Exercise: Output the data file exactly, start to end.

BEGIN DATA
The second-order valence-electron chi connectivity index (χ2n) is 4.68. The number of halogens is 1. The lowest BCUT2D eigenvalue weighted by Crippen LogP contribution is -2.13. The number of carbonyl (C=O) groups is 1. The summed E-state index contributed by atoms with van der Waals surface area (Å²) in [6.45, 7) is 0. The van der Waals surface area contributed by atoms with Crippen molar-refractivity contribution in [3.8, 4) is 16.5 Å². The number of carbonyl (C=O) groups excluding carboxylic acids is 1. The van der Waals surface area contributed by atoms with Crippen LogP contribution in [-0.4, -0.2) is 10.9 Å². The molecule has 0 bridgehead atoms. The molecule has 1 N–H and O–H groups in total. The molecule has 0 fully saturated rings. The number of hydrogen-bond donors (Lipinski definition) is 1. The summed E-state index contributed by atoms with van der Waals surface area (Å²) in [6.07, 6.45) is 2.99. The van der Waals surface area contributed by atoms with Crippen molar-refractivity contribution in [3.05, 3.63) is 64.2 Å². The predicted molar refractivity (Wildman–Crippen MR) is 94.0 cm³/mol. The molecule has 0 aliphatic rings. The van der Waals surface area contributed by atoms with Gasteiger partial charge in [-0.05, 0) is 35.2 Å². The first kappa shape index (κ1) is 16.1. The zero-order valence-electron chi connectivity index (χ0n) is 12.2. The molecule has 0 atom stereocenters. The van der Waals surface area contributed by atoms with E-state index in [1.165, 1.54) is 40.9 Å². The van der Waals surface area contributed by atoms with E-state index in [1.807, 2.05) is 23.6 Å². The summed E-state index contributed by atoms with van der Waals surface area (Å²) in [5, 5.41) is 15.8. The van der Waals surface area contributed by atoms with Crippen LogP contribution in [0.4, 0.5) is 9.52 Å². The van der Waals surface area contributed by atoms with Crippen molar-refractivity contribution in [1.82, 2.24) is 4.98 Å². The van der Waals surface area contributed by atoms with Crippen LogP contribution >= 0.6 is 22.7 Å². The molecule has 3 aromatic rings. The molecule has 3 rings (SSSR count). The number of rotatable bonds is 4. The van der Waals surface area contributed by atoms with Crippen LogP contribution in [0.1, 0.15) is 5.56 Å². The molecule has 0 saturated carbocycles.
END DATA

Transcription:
The second-order valence-electron chi connectivity index (χ2n) is 4.68. The number of halogens is 1. The lowest BCUT2D eigenvalue weighted by Crippen LogP contribution is -2.13. The number of carbonyl (C=O) groups is 1. The summed E-state index contributed by atoms with van der Waals surface area (Å²) in [6.45, 7) is 0. The van der Waals surface area contributed by atoms with Crippen molar-refractivity contribution in [3.8, 4) is 16.5 Å². The number of carbonyl (C=O) groups excluding carboxylic acids is 1. The van der Waals surface area contributed by atoms with Crippen LogP contribution in [-0.4, -0.2) is 10.9 Å². The molecule has 0 bridgehead atoms. The molecule has 1 N–H and O–H groups in total. The molecule has 0 fully saturated rings. The number of hydrogen-bond donors (Lipinski definition) is 1. The summed E-state index contributed by atoms with van der Waals surface area (Å²) in [6.07, 6.45) is 2.99. The van der Waals surface area contributed by atoms with Crippen molar-refractivity contribution in [3.05, 3.63) is 64.2 Å². The predicted molar refractivity (Wildman–Crippen MR) is 94.0 cm³/mol. The molecule has 0 aliphatic rings. The van der Waals surface area contributed by atoms with Gasteiger partial charge in [-0.05, 0) is 35.2 Å². The first kappa shape index (κ1) is 16.1. The zero-order valence-electron chi connectivity index (χ0n) is 12.2. The molecule has 0 atom stereocenters. The van der Waals surface area contributed by atoms with E-state index in [1.165, 1.54) is 40.9 Å². The van der Waals surface area contributed by atoms with E-state index in [1.807, 2.05) is 23.6 Å². The summed E-state index contributed by atoms with van der Waals surface area (Å²) in [5, 5.41) is 15.8. The van der Waals surface area contributed by atoms with Crippen LogP contribution in [0.4, 0.5) is 9.52 Å². The van der Waals surface area contributed by atoms with Crippen molar-refractivity contribution in [1.82, 2.24) is 4.98 Å². The van der Waals surface area contributed by atoms with Crippen LogP contribution >= 0.6 is 22.7 Å². The molecule has 3 aromatic rings. The molecule has 3 rings (SSSR count). The number of rotatable bonds is 4. The van der Waals surface area contributed by atoms with Crippen LogP contribution in [0.1, 0.15) is 5.56 Å². The molecule has 0 saturated carbocycles.